Lessons from the 'wood
I was recently asked, “What are three things you’ve learned after working a year as a therapist?”, which is a really good question. I think my answers were pretty good, but I’m gonna be honest; I really don’t remember what I said. I’ve learned a lot, though most of it is super situational, where I won’t really think to mention it unless the context prompts it. Nevertheless, I will attempt to recreate here what I can only assume were life-changing insights. With that,
Three Things I’ve Learned in My First Year as a Therapist
1. People are not problems to fix
I am both a person and a man, which is information enough for you to be able to make several generalizations about me. Some of these are undoubtedly accurate, especially those based in physiology. The others are kind of a toss-up, though. For instance, while I do have a beard (and it is glorious), I am not a gifted huntsman/fisherman. I do tend to be pretty competitive, but I have never really been into boxing or wrestling, and I don’t really have a history of putting myself in physically dangerous situations as a result of impulse or peer pressure. I like to be clean, and I do occasionally enjoy going shopping for clothes. Occasionally.
One thing that I am absolutely guilty of, though, is wanting to “fix” things. If something is broken and I have the time, I want to make it work again. If the way I’m doing something is inefficient and I see ways I could change it to make it easier, I will make those changes (so long as I have approval). If, in my work, I need a list of _____, but a list of _____ doesn’t exist, I will make that list and make it easy to get to for when I need it next time. I’m a fixer.
But sometimes, I try to shoehorn this mentality into situations where it is totally inappropriate. I think the most significant one so far has been in my personal relationships, and especially my marriage. So, for instance, say my wife comes home and talks about how her school-issued computer isn’t working, and that IT hasn’t done anything about it. My man-brain goes, Aha! A solvable problem!, and I mention that she can probably just walk it down and leave it with IT, and then pick it up when it’s done. “I don’t have time for that during the day. My schedule is full.” Ok, then maybe shoot an email to the school secretary or the principal, and they should make sure it gets done. “They don’t need to get involved with that.” Frustratedly, I say to her, “then I don’t know how to help you”. “I don’t need you to help me. I need you to listen!”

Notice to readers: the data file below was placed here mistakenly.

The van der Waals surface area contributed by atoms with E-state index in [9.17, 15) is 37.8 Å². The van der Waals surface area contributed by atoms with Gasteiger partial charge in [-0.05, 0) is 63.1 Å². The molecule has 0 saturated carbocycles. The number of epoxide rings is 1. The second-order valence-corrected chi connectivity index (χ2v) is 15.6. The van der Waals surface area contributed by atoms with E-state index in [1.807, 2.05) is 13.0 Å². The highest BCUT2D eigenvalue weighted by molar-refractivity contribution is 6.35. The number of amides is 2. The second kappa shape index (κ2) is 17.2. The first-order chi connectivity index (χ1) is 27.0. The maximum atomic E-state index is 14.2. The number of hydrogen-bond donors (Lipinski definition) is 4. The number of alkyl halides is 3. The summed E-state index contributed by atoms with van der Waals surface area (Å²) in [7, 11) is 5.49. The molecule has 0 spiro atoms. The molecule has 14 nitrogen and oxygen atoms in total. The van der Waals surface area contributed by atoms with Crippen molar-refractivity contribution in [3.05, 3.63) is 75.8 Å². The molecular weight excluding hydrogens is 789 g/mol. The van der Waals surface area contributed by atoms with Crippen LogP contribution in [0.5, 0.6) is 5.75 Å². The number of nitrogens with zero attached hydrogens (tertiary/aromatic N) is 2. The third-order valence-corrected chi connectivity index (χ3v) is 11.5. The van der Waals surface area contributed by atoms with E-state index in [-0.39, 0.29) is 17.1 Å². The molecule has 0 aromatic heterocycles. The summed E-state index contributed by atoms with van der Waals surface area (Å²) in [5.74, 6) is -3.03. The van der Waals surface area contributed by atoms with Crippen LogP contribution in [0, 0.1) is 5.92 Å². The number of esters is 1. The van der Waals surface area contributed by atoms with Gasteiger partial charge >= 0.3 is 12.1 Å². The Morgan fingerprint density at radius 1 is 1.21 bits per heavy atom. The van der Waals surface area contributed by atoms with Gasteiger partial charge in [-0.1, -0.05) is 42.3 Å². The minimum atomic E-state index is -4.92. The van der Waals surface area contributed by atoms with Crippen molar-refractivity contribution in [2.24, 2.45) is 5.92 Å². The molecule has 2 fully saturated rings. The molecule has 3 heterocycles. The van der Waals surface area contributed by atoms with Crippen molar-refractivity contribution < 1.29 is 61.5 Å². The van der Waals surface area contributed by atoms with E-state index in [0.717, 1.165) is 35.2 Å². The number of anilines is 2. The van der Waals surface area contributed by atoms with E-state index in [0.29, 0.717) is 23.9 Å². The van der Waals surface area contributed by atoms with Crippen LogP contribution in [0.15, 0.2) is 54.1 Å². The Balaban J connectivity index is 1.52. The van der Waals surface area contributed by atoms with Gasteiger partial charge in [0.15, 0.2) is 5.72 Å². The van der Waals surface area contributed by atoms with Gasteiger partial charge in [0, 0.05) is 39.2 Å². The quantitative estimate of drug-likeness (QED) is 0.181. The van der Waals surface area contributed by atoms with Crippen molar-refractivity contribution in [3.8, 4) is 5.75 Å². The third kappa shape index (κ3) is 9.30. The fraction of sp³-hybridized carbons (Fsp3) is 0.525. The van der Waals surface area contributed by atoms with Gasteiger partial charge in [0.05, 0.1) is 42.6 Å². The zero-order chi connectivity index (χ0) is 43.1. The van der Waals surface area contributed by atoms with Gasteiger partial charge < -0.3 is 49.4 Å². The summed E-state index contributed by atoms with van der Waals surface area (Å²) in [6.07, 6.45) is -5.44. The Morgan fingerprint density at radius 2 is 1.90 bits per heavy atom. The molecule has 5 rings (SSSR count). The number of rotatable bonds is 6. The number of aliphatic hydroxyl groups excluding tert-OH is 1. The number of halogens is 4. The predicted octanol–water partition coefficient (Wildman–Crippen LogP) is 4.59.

Sound familiar? What happened? Consider the following saying: “When you’re a hammer, everything looks like a nail”. We tend to operate under a fundamental assumption is that if something is wrong, that means that something needs to change, and it’s pretty accurate most of the time. The problem here is that the man-brain is very good at recognizing solvable problems, but it is also very bad about distorting the above fundamental into if something is wrong, that means there is a solvable problem to fix. I assumed that the solvable problem I had identified was truly the cause of her frustration or unhappiness, so instead of asking questions or, you know, participating in a conversation, I began telling her how she needed to fix things. However, if I had simply listening, I probably would have learned sooner that the real issue was that she was feeling unappreciated or neglected. Uh-oh, says the man-brain, I don’t know how to solve that problem!
Know why? Because people and emotions are not problems to fix. Before I got my first private practice client, I just KNEW I was going to fix everyone I saw like a superstar, and they would spread my name far and wide until the President of these United States called me up to ask if I would be his personal therapist (told you I’m competitive!). Of course, if this were to have happened, I wouldn’t be able to tell you about it, which tells you that it most certainly did not. I haven’t even heard from the Mayor yet. And that’s because I haven’t fixed anyone yet. In fact, I don’t think that’s possible, because people are not problems to fix. Have I made that clear? A therapist isn’t there to fix you. As my supervisor says, “You’re the one driving the car; I’m just helping you read the map”. Which brings me to the next thing I’ve learned, which is that…
2. You can’t be good at everything
I mentioned earlier that I’m a man (this is still true). Another stereotype that just happens to apply to me is that I tend to be a little proud, in a couple of ways. One aspect of this is that it’s sometimes very difficult for me to admit that I’m not capable of handling something by myself. When I was serving tables, I could very obviously be “in the weeds” and still decline help from someone who offered it. Maybe it was because I didn’t want to appear incompetent, or maybe it was a personal desire to overcome the challenge, and sometimes I felt like explaining what I needed done would take longer than actually just doing it. But either way, I was more inclined to get a round of bad tips than I was to accept help. Put another way, I was more reluctant to give up some perceived “control” than I was to let my income suffer. That’s a powerful fault, my friends, one that I was not exactly willing to admit to myself until I was confronted with it.
You’re also familiar with the other, more common meaning of the word “proud”, wherein you are pleased with yourself for some reason or another. One way this can get out of hand is when someone becomes so proud that they’re arrogant. I feel like I’ve done a fairly good job of keeping that in check, though I am positive there are those who would disagree with me.